Ethical Egoism vs Deontological Egoism

Topics: Morality, Normative ethics, Ethics Pages: 6 (2275 words) Published: August 1, 2012
3) Can Deontological Egoism avoid all the problems that confront unconstrained ethical egoism? In this essay I will argue that Deontological Egoism can rescue Unconstrained Ethical Egoism from a large number of its problems and that DE offers a more plausible and attractive Egoism theory Understanding Moral theories The goal of a moral theory is to meet certain moral principles. Various principles are argued for to be included as moral principles within a workable moral theory. We therefore can analyze the specific moral theories of Ethical Egoism and Deontological Egoism which fall under the umbrella of the Egoism class of theories and see if they take into account certain moral principles that are important in order for a theory to be plausible Unconstrained Ethical Egoism One is required to pursue one's own interests and one has no duties to the interests of others, so the foundation of one's morality in this theory is the regard of one's own self-interests as superior.Ethical Egoism is a normative moral theory, i.e. it is prescriptive and tells one what one ought to do. Normative theories offer guidance in our decisions and judgements. What are one's obligations and duties in particular situations? [2] Ethical egosim is in contrast to psychological egoism, which is a descriptive theory of psychological facts that states that human beings ultimately only desire their own interests and that even when one aids others it is only as a means to ones own ends. Ethical egoism however states that one only has a duty to ones one interests and to pursue that which is to ones own advantage exclusively. The theory says that what makes an act right is that it is to ones advantage.Unconstrained ethical egoism says that the pursuit of one's interests must be unconstrained and not to regard the interests of others , i.e "Look out for number one." [2] [2} James Rachels, The Elements of Moral Philosophy, Ethical Egoism Problems of Unconstrained Ethical Egoism 1) Conflict of Interests (of duties) The task of a moral theory is to resolve conflicts of interest, but Unconstrained Ethical Egoism offers no guidance on how to solve conflicts of interest. Moral rules are there precisely because our interests sometimes conflict. How do we solve these problems without any moral guidance? It seems that Ethical Egoism only adds to our moral problems instead of relieving them.

Argument:An adequate moral theory must provide solutions for conflicts of interest, to promote harmony amongst people Rebuttal:This concept of morality is faulty, rather conflict is part of life and we all need to struggle in order to succeed and be victorious. Thus the moralist does not have before him the task of arbitrator, rather a more accurate moral view is that the reality of life demands that people fight to come out on top. An ethical egoist feels that his view of life is closer to the truth of how things really are, no one is going to stand around and worry about the concerns of others. [2] 2) No limits on what can be moral Argument;An adequate moral theory must place limits on the extent to which one can pursue one's own interests What limits are placed on pursuit of one's own interests? Ethical egoism will likely fail the reflective equilibrium test, which has the goal of maximizing consistency in our moral beliefs and gaining deeper insight into our moral thinking and coming up with better reasons for our actions. According to Ethical egoism one need only be concerned with one's own interests, those deeds which bring one benefit e.g pleasure. What limits are placed on pursuit of one's own interests? It seems none, as the only criteria for an action is that it be in one's own interest. So if pleasure is to one's benefit then one is directed morally to pursue pleasure, wether pleasure for gained by murdering others is irrelevant. We are then faced with the uncomfortable realization that if genocide is in one's interest then it is not only permitted it is in fact...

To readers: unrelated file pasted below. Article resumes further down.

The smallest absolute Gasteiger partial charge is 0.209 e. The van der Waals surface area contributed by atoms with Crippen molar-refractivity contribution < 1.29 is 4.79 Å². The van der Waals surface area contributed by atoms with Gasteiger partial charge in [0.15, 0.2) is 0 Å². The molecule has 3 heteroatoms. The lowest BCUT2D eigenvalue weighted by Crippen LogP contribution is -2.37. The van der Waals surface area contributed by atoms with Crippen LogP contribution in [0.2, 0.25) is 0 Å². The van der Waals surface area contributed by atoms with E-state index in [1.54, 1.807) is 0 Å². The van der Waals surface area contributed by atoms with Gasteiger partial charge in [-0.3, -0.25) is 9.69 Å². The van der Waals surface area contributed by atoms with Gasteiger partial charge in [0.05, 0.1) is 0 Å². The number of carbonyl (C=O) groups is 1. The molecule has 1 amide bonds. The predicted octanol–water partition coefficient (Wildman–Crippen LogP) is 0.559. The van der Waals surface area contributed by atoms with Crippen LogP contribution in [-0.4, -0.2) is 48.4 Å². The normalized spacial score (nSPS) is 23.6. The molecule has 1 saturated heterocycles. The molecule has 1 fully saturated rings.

References: [1] Keith Burgess Jackson, July 1, 2003,Social Theory and Practice [2} James Rachels, The Elements of Moral Philosophy, Ethical Egoism
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